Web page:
Alexander II of Scotland
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|King of Scots|
|Reign||4 December 1214 – 6 July 1249|
|Coronation||6 December 1214|
|Born||24 August 1198|
Haddington, East Lothian
|Died||6 July 1249 (aged 50)|
Kerrera, Inner Hebrides
Joan of England
(m. 1221; died 1238)
Marie de Coucy (m. 1239)
|Issue||Alexander III of Scotland|
Marjorie (illegitimate), wife of Alan Durward
|Father||William I the Lion|
|Mother||Ermengarde de Beaumont|
He was born at Haddington, East Lothian, the only son of the Scottish king William the Lion and Ermengarde of Beaumont. He spent time in England (John of England knighted him at Clerkenwell Priory in 1213) before succeeding to the kingdom on the death of his father on 4 December 1214, being crowned at Scone on 6 December the same year.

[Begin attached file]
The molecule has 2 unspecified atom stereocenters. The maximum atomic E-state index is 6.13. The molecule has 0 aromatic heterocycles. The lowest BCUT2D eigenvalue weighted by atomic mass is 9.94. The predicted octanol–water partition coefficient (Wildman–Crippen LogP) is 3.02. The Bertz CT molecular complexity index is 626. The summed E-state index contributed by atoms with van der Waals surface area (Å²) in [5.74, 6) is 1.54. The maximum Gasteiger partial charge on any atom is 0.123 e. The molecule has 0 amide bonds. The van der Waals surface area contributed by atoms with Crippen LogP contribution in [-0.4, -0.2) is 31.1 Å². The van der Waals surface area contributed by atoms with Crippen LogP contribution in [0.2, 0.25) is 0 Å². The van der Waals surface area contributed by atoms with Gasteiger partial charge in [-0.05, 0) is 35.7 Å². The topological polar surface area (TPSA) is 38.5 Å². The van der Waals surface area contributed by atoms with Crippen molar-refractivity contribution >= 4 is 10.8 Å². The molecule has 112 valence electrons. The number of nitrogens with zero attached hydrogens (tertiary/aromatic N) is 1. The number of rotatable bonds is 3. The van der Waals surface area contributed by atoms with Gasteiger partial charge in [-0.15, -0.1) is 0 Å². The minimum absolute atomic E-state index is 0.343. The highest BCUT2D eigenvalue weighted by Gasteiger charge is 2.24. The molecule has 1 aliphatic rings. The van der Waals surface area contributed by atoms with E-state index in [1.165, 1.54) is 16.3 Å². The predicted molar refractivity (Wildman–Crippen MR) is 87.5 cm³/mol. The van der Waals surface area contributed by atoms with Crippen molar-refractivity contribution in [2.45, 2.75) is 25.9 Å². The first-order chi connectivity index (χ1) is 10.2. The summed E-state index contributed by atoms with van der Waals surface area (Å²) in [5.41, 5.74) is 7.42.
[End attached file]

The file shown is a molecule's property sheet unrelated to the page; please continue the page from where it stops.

King of Scots
In 1215, the year after his accession, the clans Meic Uilleim and MacHeths, inveterate enemies of the Scottish crown, broke into revolt; but loyalist forces speedily quelled the insurrection. In the same year Alexander joined the English barons in their struggle against John of England, and led an army into the Kingdom of England in support of their cause. This action led to the sacking of Berwick-upon-Tweed as John's forces ravaged the north.
The Scottish forces reached the south coast of England at the port of Dover where in September 1216, Alexander paid homage to the pretender Prince Louis of France for his lands in England, chosen by the barons to replace King John. But John having died, the Pope and the English aristocracy changed their allegiance to his nine-year-old son, Henry, forcing the French and the Scots armies to return home.
Peace between Henry III, Louis of France, and Alexander followed on 12 September 1217 with the treaty of Kingston. Diplomacy further strengthened the reconciliation by the marriage of Alexander to Henry's sister Joan of England on 18 June or 25 June 1221.